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Most Cochrane reviews have not been updated formore than 5 years

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  1. Group authorships in Cochrane had low compliance with Cochrane recommendations

    Research output: Contribution to journalJournal articleResearchpeer-review

  2. Increasing number of authors in Cochrane reviews

    Research output: Contribution to journalJournal articleResearchpeer-review

  3. Mammography screening in Norway caused substantial overdiagnosis and did not reduce late-stage breast cancers

    Research output: Contribution to journalComment/debateResearchpeer-review

  4. Targeting intensive glycaemic control versus targeting conventional glycaemic control for type 2 diabetes mellitus

    Research output: Contribution to journalLetterResearchpeer-review

  1. Mesenteric Lymphadenitis and Terminal Ileitis is Associated With Yersinia Infection: A Meta-analysis

    Research output: Contribution to journalJournal articleResearchpeer-review

  2. Intraoperative handling of spermatic cord lipomas during inguinal hernia repair: a nationwide survey

    Research output: Contribution to journalJournal articleResearchpeer-review

  3. Trends in the use of patient-reported outcome measures for inguinal hernia repair: a quantitative systematic review

    Research output: Contribution to journalReviewResearchpeer-review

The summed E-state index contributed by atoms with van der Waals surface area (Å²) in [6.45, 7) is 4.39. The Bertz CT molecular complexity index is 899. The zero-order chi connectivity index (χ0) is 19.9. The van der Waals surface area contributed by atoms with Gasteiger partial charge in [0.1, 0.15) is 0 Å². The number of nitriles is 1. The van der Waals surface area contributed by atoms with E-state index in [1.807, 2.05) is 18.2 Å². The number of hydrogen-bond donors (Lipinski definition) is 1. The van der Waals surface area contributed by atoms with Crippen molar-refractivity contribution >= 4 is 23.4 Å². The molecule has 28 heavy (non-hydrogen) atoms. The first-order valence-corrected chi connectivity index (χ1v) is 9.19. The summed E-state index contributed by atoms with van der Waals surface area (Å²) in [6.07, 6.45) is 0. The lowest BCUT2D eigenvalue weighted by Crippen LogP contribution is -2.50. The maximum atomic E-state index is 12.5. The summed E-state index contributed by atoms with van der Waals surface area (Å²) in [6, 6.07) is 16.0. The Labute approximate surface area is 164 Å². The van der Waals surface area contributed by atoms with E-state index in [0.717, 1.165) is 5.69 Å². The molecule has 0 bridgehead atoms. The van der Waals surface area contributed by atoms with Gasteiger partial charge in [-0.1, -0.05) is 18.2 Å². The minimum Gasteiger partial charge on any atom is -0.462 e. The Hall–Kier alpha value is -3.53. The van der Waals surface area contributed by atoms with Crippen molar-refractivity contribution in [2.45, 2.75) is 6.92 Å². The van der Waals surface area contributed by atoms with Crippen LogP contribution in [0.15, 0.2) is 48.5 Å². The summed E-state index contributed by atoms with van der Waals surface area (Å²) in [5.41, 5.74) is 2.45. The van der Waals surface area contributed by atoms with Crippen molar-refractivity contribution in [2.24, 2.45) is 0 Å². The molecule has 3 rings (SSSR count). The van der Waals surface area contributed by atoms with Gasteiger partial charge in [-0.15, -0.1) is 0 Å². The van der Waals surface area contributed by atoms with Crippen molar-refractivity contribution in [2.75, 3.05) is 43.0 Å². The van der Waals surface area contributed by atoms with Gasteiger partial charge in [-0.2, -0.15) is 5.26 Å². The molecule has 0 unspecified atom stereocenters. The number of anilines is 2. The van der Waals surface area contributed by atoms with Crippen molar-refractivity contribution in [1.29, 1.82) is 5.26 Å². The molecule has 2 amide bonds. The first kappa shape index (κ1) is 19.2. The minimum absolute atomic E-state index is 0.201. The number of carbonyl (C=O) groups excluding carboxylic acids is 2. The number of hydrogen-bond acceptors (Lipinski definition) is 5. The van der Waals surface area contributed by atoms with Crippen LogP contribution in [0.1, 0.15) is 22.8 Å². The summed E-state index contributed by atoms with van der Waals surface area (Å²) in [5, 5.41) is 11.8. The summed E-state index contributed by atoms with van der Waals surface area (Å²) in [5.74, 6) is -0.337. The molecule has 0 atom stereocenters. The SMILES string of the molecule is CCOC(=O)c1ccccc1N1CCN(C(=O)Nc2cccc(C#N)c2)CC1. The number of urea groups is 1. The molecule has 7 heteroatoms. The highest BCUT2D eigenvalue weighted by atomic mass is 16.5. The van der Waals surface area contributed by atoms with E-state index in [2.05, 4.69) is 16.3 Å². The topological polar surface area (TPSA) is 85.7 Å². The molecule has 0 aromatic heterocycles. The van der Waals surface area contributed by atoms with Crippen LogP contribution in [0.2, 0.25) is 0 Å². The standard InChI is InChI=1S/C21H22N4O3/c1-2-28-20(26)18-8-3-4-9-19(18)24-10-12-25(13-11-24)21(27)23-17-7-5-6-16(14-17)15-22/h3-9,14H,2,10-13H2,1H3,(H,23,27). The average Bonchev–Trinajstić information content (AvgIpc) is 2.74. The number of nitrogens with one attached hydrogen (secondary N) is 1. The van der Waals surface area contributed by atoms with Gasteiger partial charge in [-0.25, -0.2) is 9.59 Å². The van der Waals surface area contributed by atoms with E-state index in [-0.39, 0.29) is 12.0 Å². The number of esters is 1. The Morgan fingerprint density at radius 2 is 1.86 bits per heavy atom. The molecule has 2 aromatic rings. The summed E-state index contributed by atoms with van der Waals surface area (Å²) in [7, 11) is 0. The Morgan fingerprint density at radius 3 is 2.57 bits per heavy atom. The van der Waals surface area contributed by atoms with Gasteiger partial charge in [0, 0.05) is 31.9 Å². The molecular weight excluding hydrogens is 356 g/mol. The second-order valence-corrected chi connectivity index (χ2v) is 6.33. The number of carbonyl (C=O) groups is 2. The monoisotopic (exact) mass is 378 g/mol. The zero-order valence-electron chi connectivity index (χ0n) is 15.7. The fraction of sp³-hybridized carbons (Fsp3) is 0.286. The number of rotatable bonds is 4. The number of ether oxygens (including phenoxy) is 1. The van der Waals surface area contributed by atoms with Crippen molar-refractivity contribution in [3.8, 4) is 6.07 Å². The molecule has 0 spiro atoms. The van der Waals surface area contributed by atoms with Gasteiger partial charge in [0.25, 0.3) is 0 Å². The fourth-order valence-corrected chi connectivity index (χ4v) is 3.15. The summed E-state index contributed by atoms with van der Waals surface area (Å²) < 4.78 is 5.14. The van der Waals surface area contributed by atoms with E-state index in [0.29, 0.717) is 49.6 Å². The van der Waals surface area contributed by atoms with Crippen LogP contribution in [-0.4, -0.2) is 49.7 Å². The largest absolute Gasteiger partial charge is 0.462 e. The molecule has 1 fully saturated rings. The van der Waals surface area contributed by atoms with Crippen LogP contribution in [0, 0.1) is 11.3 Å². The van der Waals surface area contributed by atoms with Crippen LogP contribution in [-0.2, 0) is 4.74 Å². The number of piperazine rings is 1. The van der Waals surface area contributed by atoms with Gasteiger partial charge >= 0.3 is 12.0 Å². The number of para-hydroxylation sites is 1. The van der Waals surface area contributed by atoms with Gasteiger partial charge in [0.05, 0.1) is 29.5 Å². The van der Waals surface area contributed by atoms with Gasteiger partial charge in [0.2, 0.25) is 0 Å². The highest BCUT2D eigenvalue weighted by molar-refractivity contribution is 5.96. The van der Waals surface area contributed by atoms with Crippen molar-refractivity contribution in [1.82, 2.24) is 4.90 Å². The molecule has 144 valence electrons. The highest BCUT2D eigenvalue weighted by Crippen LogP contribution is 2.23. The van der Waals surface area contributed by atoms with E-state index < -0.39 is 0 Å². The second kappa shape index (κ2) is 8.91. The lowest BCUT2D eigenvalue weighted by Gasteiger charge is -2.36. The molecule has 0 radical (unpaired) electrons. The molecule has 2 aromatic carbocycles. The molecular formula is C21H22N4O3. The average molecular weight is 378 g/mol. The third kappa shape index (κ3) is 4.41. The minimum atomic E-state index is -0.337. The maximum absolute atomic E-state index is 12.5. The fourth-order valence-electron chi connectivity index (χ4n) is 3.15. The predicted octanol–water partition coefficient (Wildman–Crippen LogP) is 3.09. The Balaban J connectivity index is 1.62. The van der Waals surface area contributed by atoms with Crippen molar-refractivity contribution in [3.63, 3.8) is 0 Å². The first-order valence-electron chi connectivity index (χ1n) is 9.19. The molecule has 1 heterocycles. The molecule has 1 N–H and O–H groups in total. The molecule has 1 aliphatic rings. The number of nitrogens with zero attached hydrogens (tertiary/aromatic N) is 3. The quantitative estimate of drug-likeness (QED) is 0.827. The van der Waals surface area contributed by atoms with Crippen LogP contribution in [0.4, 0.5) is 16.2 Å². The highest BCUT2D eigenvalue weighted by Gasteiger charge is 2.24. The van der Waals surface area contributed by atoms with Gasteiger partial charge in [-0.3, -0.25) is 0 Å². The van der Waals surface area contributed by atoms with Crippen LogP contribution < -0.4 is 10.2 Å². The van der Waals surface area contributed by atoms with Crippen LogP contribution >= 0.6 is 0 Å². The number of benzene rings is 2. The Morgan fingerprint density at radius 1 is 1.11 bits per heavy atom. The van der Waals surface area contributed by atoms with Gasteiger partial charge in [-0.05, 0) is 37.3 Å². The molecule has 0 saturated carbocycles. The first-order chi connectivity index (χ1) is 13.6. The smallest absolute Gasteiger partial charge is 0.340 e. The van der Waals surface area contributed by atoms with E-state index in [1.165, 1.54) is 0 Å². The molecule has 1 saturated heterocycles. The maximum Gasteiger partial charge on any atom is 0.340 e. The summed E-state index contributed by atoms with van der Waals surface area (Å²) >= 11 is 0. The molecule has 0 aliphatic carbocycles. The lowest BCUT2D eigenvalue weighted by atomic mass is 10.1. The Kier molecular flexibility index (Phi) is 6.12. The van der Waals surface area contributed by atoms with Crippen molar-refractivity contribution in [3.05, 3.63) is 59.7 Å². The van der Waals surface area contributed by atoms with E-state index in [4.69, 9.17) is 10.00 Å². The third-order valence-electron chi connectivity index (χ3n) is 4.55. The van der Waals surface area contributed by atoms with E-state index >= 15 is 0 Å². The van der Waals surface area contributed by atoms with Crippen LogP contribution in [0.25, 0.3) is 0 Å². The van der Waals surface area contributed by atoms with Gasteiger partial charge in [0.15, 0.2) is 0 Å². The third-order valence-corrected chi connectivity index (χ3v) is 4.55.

4. Watchful waiting vs repair for asymptomatic or minimally symptomatic inguinal hernia in men: a systematic review

    Research output: Contribution to journalReviewResearchpeer-review

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Aim: Cochrane reviews are internationally recognized for their high quality, but to reduce the risk of transmitting misleading information, they must be kept up to date. The aim of this study was to quantify the number of reviews in the Cochrane Database of Systematic Reviews (CDSR) that have not been updated for more than five years and to characterize them. Method: This study was reported closely adapted to the STROBE guidelines. Information about all reviews in the CDSR was extracted in August 2020. Based on a previous study, we defined inactive reviews as reviews with no update in “What's New” or no publication of a new version of the review within the last 5.5 years. The inactive reviews were quantified and characterized and results were visualized through tables and charts. Results: The study included 7931 reviews from the CDSR. The median age of all reviews in the CDSR was 5.3 years. Fifty-five percent were published for the first time between 1996 and February 2015 and 88% of these had been inactive for 5.5 years or more. Among these, 89% were first publication of the review that had never been updated afterward. Conclusion: More than half of the Cochrane reviews in CDSR were first published before 2015 and only 12% of these were still active. In order to retain their validity, it would be preferable if Cochrane reviews were kept up to date by the authors either by an update in “What's New” or by publishing a new version of the review.

Original languageEnglish
JournalJournal of Evidence-Based Medicine
Volume14
Issue number3
Pages (from-to)181-184
Number of pages4
ISSN1756-5383
DOIs
Publication statusPublished - Sep 2021

    Research areas

  • Cochrane, evidence-based medicine, methodology, out of date, reporting, systematic reviews, update

ID: 67644282